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General Conference Bulletin, vol. 1

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    L. T. NICOLA


    IN the previous readings our attention has been called to the situation we occupy, and to the great need of our seeking God with humility of heart and earnestness of spirit. Evidences have also been presented which show that we are living in the closing scenes of time. Never were the National Reformers so active and determined in their work as now. The persecutions of our brethren are going on continually. Scarcely a week goes by without one or more being arrested, while others are serving sentences in prison or at hard labor.GCB April 1, 1896, page 699.8

    The Eastern Question is ripe. The winds, ready to blow at any moment, are held back by supernatural power, only waiting for the last message to do its work. The presentation of the needs of the mission field, by the Foreign Mission secretary, gives some idea of the urgent call for immediate relief. Shall the thousands and millions of people who still remain in darkness, be permitted to go down to perdition without having an opportunity to hear the message of salvation?GCB April 1, 1896, page 699.9

    Our duty to God in tithes and offerings has been briefly referred to. This question should receive conscientious study. Have we robbed God in tithes and offerings? Then let us do so no more; for it is a fearful thing.GCB April 1, 1896, page 700.1

    Beloved brethren and sisters, the time has come when we must awake, and put forth every effort in the accomplishment of the work God has given us to do. We are nearing the close of this season of prayer and fasting; we have sought God, confessed our sins, and plead for the outpouring of the Holy Spirit. The Lord has graciously heard us, as he always does when we seek him with all the heart. God’s people have never prayed to him in vain. He has come near, and we have realized his reviving presence in our midst. For this we have reason to be thankful.GCB April 1, 1896, page 700.2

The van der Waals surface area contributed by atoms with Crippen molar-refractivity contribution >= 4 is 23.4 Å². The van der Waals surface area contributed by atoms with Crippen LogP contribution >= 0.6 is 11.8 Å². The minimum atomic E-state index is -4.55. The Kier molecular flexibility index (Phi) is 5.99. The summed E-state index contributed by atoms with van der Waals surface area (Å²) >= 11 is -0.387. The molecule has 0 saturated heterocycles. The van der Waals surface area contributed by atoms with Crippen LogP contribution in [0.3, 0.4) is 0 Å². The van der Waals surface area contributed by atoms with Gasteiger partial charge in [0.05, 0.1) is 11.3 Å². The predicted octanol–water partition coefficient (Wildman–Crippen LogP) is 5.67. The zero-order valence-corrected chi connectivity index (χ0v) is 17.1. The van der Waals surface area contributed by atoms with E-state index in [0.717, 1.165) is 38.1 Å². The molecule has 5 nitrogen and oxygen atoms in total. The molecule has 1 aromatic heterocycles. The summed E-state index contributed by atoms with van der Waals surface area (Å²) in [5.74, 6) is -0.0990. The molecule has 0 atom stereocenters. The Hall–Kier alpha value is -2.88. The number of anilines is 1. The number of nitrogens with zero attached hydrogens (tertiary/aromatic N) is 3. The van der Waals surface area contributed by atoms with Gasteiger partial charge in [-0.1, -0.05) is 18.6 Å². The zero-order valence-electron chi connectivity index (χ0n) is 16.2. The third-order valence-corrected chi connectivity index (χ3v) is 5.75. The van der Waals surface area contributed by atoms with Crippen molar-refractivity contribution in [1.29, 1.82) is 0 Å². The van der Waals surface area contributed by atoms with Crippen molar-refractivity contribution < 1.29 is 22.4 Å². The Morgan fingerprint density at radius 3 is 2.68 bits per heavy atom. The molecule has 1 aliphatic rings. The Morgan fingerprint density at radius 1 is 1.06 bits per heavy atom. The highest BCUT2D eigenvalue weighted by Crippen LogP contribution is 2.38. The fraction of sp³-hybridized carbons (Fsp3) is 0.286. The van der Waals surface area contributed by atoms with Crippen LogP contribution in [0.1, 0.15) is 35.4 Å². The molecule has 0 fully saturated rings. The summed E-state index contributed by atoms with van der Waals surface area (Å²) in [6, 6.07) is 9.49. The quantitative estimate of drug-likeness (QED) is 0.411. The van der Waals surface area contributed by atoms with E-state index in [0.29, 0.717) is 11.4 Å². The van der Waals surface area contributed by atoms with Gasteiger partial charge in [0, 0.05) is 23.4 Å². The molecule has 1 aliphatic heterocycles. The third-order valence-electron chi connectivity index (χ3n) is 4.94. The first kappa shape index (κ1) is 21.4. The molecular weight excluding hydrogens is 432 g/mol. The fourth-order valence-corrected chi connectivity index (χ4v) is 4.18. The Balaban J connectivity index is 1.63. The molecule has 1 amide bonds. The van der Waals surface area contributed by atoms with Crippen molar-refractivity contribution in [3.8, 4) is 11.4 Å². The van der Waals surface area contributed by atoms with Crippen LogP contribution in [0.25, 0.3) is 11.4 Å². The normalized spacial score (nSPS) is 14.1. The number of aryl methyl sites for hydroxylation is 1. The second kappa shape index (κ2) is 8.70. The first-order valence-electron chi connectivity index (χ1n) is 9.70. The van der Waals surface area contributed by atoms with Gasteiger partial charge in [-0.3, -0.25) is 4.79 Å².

The next step is that of making the best use of these blessings. This means a deeper Christian experience and increased zeal and activity in every line of Christian work. It means also greater promptness in the payment of tithes and first-day offerings, and faithful self-denial generally in the interest of the Lord’s work.GCB April 1, 1896, page 700.3

    In this connection some suggestions may be submitted, which it is desired our brethren and sisters, and especially the church officers, will consider and carry into effect as far as circumstances permit.GCB April 1, 1896, page 700.4

    1. Meetings should be held from time to time in which church, missionary, and Sabbath-school officers, and such other members as might be called in, could engage in earnest prayer, and together study the needs and condition of the church. At such meetings plans could be laid for the church to carry on aggressive work in the neighborhood, as well as to take a kindly interest in such of its members as should for any reason become discouraged, or begin to grow cold and indifferent.GCB April 1, 1896, page 700.5

    2. Our young people are not receiving the attention they so much need. There are many influences at work everywhere, calculated to lead them astray from God and the truth. Effort should be made to employ their interest and talents where they will help on the Lord’s work.GCB April 1, 1896, page 700.6

    O, where are the fathers and mothers in Israel? We ought to have a large number of them who would be stewards of the grace of Christ, who would feel not merely a casual interest, but a special interest in the young. We ought to have those whose hearts are touched by the pitiable situation in which our youth are placed, who realize that Satan is working by every conceivable device to draw them into his net. God requires that the church rouse from its lethargy, and see what is the manner of service demanded at this time of peril. The lambs of the flock must be fed. The eyes of our brethren and sisters should be anointed with heavenly eye-salve, that they may discern the necessities of the time. We must be aroused to see what needs to be done in Christ’s spiritual vineyard, and go to work. The Lord of heaven is looking on to see who is doing the work he would have done for the youth and the children. — Mrs E. G. White, in The Review and Herald, April 26, 1896.GCB April 1, 1896, page 700.7